Children are the Future

Without sounding too much like a Whitney Houston song, I believe that children are the future. Current audiences are only going to be current for so long until they are taken over by those who are currently children – something which Tony-nominated songwriters Pasek & Paul are already considering.

Pasek and Paul

Contemporary songwriters Benj Pasek and Justin Paul have been called the ‘heirs of Rogers & Hammerstein’ by Vanity Fair. And with good reason! They are the composers behind Off Broadway musical Dogfight, critically acclaimed song cycle Edges, had original songs performed on Season 2 of NBC’s SMASH and had their works featured on Late Night with Jimmy Fallon, The View, Good Morning America and many more.

And if that wasn’t enough they have also been the recipients of numerous prestigious musical theatre awards – including being the youngest ever recipients of the Jonathan Larson Award.

But that isn’t where their most exciting work is happening. It is happening with children and families through their Tony-nominated production of A Christmas Story (which has returned to New York with a Christmas season at Madison Square Gardens) and a new production of James and the Giant Peach. And I had the pleasure of having some of my questions answered by the pair.

How important is it to make new shows targeted at families and children to get new people into the theatre?

Pasek & Paul: Extremely important. We credit Menken and Ashman’s work on many of the iconic Disney films (The Little Mermaid, Beauty and the Beast, etc.) as one of the main reasons why our generation grew up accepting and loving the musical theatre art form. Appealing to children and families is a great way to make musical theatre accessible and exciting to a new generation and we would love to be part of that tradition.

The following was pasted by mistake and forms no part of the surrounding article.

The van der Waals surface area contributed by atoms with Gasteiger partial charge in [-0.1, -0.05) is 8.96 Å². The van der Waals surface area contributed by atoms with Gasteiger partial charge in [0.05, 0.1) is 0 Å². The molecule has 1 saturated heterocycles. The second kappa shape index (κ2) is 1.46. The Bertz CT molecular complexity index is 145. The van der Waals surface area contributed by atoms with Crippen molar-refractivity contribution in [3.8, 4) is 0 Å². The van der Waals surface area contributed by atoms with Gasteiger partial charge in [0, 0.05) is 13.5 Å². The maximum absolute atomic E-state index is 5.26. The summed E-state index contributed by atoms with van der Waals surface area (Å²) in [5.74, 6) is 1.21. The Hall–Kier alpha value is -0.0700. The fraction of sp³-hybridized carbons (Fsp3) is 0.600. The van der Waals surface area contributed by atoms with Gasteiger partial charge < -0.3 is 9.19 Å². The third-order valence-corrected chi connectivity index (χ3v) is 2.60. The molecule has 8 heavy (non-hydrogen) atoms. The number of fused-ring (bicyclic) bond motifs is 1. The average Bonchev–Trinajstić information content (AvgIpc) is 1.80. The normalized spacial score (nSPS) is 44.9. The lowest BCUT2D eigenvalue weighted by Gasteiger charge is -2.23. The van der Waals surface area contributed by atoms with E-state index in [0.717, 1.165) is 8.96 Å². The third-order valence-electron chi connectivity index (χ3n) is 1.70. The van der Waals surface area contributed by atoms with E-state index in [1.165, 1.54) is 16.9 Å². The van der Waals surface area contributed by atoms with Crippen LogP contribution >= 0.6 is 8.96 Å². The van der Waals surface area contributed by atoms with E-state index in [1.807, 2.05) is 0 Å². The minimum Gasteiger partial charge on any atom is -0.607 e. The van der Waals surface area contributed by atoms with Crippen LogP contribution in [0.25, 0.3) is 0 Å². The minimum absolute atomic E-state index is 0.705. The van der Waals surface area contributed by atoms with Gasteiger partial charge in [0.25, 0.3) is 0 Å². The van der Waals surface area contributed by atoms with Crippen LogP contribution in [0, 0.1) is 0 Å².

First A Christmas Story then James and the Giant Peach, how do you go about converting a popular movie into a musical?

Pasek & Paul: With both of these source materials, we were lucky to have elements of fantasy as part of the storytelling. In James and the Giant Peach, we have a world that is larger than life, filled with magic mysterious men, giant talking bugs and flying peaches. For A Christmas Story, we have a boy’s imagination where he fantasizes about being a cowboy. Because of these breaks in reality it allowed us to find natural places for musical moments where characters could break into song. That was a great starting point for both stories – finding the moments that were larger than life.

This is certainly the right direction for musical theatre. While family-targeted offerings shouldn’t dominate the market, there needs to be the opportunity for children to grow up with exposure to the musical theatre art form. Especially when it comes to risk! Children are generally not risk averse – that is why they are quite content to eat dirt.

And if they interact with the theatre from a young age, that means as they grow up they will become more comfortable with the theatre and will not be turned away from a new show because it is seen as ‘too risky’ (a problem which can arise with the current theatre demographic). Ultimately allowing more boundaries to be pushed and the theatrical art form to grow to a point where it can satisfy the needs of new theatregoers who previously wouldn’t have considered going to the theatre, without alienating those that currently attend.

On a side note, for those of you who were entranced by their edgy and contemporary songs for the fictional musical Hit List on NBC’s SMASH, never fear . . .

Pasek & Paul: We are actually working on a totally original book musical with a contemporary score. We’re collaborating with playwright Steven Levenson and director Michael Grief (Rent, Next to Normal, the upcoming If/Then) and we’re planning on having a reading of the show sometime in 2014.

Check out this Tony Award performance from A Christmas Story:

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